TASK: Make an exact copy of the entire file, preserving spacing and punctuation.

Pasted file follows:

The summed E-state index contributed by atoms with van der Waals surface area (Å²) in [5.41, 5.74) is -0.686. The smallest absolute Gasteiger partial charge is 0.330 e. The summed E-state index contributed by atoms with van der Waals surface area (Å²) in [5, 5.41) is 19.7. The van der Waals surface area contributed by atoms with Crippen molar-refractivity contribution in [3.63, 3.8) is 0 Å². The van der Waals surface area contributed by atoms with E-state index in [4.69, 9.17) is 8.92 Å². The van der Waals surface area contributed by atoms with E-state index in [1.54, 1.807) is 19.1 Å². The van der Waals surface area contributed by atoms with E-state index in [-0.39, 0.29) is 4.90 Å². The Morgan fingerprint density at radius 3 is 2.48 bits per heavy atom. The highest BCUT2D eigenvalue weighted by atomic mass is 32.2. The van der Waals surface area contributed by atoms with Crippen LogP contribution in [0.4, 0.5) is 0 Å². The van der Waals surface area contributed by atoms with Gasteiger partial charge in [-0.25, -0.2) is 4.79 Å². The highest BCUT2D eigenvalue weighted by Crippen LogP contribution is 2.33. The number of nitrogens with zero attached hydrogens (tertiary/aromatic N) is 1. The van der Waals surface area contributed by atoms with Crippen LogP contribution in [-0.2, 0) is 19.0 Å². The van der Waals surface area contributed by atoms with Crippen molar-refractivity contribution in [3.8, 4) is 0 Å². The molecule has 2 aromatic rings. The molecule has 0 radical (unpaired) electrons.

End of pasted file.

The summed E-state index contributed by atoms with van der Waals surface area (Å²) in [5.41, 5.74) is -0.686. The smallest absolute Gasteiger partial charge is 0.330 e. The summed E-state index contributed by atoms with van der Waals surface area (Å²) in [5, 5.41) is 19.7. The van der Waals surface area contributed by atoms with Crippen molar-refractivity contribution in [3.63, 3.8) is 0 Å². The van der Waals surface area contributed by atoms with E-state index in [4.69, 9.17) is 8.92 Å². The van der Waals surface area contributed by atoms with E-state index in [1.54, 1.807) is 19.1 Å². The van der Waals surface area contributed by atoms with E-state index in [-0.39, 0.29) is 4.90 Å². The Morgan fingerprint density at radius 3 is 2.48 bits per heavy atom. The highest BCUT2D eigenvalue weighted by atomic mass is 32.2. The van der Waals surface area contributed by atoms with Crippen LogP contribution in [0.4, 0.5) is 0 Å². The van der Waals surface area contributed by atoms with Gasteiger partial charge in [-0.25, -0.2) is 4.79 Å². The highest BCUT2D eigenvalue weighted by Crippen LogP contribution is 2.33. The number of nitrogens with zero attached hydrogens (tertiary/aromatic N) is 1. The van der Waals surface area contributed by atoms with Crippen LogP contribution in [-0.2, 0) is 19.0 Å². The van der Waals surface area contributed by atoms with Crippen molar-refractivity contribution in [3.8, 4) is 0 Å². The molecule has 2 aromatic rings. The molecule has 0 radical (unpaired) electrons.